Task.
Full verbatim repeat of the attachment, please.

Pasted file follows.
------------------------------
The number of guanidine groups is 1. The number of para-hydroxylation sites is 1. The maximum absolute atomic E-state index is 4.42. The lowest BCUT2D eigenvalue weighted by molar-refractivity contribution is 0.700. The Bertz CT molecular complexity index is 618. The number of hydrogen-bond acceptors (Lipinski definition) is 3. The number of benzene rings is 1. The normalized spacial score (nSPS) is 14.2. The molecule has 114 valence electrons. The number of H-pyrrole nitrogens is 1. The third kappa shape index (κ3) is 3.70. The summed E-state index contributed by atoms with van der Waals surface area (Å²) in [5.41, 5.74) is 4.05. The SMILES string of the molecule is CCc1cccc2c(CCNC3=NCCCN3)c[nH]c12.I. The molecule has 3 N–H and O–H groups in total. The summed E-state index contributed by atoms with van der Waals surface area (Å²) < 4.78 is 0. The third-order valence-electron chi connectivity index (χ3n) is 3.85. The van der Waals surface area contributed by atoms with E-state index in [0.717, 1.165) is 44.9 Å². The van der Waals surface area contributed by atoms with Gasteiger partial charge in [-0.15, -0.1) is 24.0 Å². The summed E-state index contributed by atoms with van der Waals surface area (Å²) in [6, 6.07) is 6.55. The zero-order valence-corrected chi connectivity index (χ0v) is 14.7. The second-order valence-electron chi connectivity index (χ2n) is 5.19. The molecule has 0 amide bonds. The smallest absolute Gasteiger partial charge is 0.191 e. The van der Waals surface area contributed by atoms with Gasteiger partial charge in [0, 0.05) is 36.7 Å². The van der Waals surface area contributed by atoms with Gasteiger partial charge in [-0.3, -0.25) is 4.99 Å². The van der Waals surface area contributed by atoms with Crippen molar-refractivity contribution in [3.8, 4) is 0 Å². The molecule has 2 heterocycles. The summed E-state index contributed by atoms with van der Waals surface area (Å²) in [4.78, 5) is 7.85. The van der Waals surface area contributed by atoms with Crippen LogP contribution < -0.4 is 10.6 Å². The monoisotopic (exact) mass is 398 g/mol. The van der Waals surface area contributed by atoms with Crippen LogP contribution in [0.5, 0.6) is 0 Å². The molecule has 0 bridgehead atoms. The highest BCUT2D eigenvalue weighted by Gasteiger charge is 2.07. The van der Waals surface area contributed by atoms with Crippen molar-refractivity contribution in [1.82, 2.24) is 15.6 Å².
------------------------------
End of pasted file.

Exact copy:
The number of guanidine groups is 1. The number of para-hydroxylation sites is 1. The maximum absolute atomic E-state index is 4.42. The lowest BCUT2D eigenvalue weighted by molar-refractivity contribution is 0.700. The Bertz CT molecular complexity index is 618. The number of hydrogen-bond acceptors (Lipinski definition) is 3. The number of benzene rings is 1. The normalized spacial score (nSPS) is 14.2. The molecule has 114 valence electrons. The number of H-pyrrole nitrogens is 1. The third kappa shape index (κ3) is 3.70. The summed E-state index contributed by atoms with van der Waals surface area (Å²) in [5.41, 5.74) is 4.05. The SMILES string of the molecule is CCc1cccc2c(CCNC3=NCCCN3)c[nH]c12.I. The molecule has 3 N–H and O–H groups in total. The summed E-state index contributed by atoms with van der Waals surface area (Å²) < 4.78 is 0. The third-order valence-electron chi connectivity index (χ3n) is 3.85. The van der Waals surface area contributed by atoms with E-state index in [0.717, 1.165) is 44.9 Å². The van der Waals surface area contributed by atoms with Gasteiger partial charge in [-0.15, -0.1) is 24.0 Å². The summed E-state index contributed by atoms with van der Waals surface area (Å²) in [6, 6.07) is 6.55. The zero-order valence-corrected chi connectivity index (χ0v) is 14.7. The second-order valence-electron chi connectivity index (χ2n) is 5.19. The molecule has 0 amide bonds. The smallest absolute Gasteiger partial charge is 0.191 e. The van der Waals surface area contributed by atoms with Gasteiger partial charge in [0, 0.05) is 36.7 Å². The van der Waals surface area contributed by atoms with Gasteiger partial charge in [-0.3, -0.25) is 4.99 Å². The van der Waals surface area contributed by atoms with Crippen molar-refractivity contribution in [3.8, 4) is 0 Å². The molecule has 2 heterocycles. The summed E-state index contributed by atoms with van der Waals surface area (Å²) in [4.78, 5) is 7.85. The van der Waals surface area contributed by atoms with Crippen LogP contribution < -0.4 is 10.6 Å². The monoisotopic (exact) mass is 398 g/mol. The van der Waals surface area contributed by atoms with Crippen LogP contribution in [0.5, 0.6) is 0 Å². The molecule has 0 bridgehead atoms. The highest BCUT2D eigenvalue weighted by Gasteiger charge is 2.07. The van der Waals surface area contributed by atoms with Crippen molar-refractivity contribution in [1.82, 2.24) is 15.6 Å².